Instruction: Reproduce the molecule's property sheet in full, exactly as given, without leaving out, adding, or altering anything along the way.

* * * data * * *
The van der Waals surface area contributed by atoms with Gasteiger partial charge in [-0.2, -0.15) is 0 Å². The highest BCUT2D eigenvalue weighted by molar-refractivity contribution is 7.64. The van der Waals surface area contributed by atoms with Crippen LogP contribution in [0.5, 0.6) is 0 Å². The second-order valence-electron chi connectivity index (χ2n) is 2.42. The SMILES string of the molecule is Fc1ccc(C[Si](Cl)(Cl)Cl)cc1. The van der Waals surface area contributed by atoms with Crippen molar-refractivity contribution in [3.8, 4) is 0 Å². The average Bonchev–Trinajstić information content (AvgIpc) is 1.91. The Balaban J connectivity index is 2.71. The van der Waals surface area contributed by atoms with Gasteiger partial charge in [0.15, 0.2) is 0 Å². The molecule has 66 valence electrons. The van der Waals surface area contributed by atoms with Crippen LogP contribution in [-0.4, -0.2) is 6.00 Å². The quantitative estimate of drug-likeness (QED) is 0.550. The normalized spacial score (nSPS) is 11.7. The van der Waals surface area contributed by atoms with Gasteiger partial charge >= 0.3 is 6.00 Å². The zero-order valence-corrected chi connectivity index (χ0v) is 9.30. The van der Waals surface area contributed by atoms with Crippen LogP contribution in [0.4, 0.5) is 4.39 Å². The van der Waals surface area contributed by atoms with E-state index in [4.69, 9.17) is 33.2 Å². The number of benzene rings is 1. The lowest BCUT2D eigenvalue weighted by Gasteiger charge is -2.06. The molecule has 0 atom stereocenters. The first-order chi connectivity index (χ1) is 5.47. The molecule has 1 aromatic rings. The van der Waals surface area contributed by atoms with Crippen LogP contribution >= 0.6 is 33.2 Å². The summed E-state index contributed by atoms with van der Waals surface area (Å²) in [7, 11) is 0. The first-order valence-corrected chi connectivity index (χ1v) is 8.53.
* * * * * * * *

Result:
The van der Waals surface area contributed by atoms with Gasteiger partial charge in [-0.2, -0.15) is 0 Å². The highest BCUT2D eigenvalue weighted by molar-refractivity contribution is 7.64. The van der Waals surface area contributed by atoms with Crippen LogP contribution in [0.5, 0.6) is 0 Å². The second-order valence-electron chi connectivity index (χ2n) is 2.42. The SMILES string of the molecule is Fc1ccc(C[Si](Cl)(Cl)Cl)cc1. The van der Waals surface area contributed by atoms with Crippen molar-refractivity contribution in [3.8, 4) is 0 Å². The average Bonchev–Trinajstić information content (AvgIpc) is 1.91. The Balaban J connectivity index is 2.71. The van der Waals surface area contributed by atoms with Gasteiger partial charge in [0.15, 0.2) is 0 Å². The molecule has 66 valence electrons. The van der Waals surface area contributed by atoms with Crippen LogP contribution in [-0.4, -0.2) is 6.00 Å². The quantitative estimate of drug-likeness (QED) is 0.550. The normalized spacial score (nSPS) is 11.7. The van der Waals surface area contributed by atoms with Gasteiger partial charge >= 0.3 is 6.00 Å². The zero-order valence-corrected chi connectivity index (χ0v) is 9.30. The van der Waals surface area contributed by atoms with Crippen LogP contribution in [0.4, 0.5) is 4.39 Å². The van der Waals surface area contributed by atoms with E-state index in [4.69, 9.17) is 33.2 Å². The number of benzene rings is 1. The lowest BCUT2D eigenvalue weighted by Gasteiger charge is -2.06. The molecule has 0 atom stereocenters. The first-order chi connectivity index (χ1) is 5.47. The molecule has 1 aromatic rings. The van der Waals surface area contributed by atoms with Crippen LogP contribution >= 0.6 is 33.2 Å². The summed E-state index contributed by atoms with van der Waals surface area (Å²) in [7, 11) is 0. The first-order valence-corrected chi connectivity index (χ1v) is 8.53.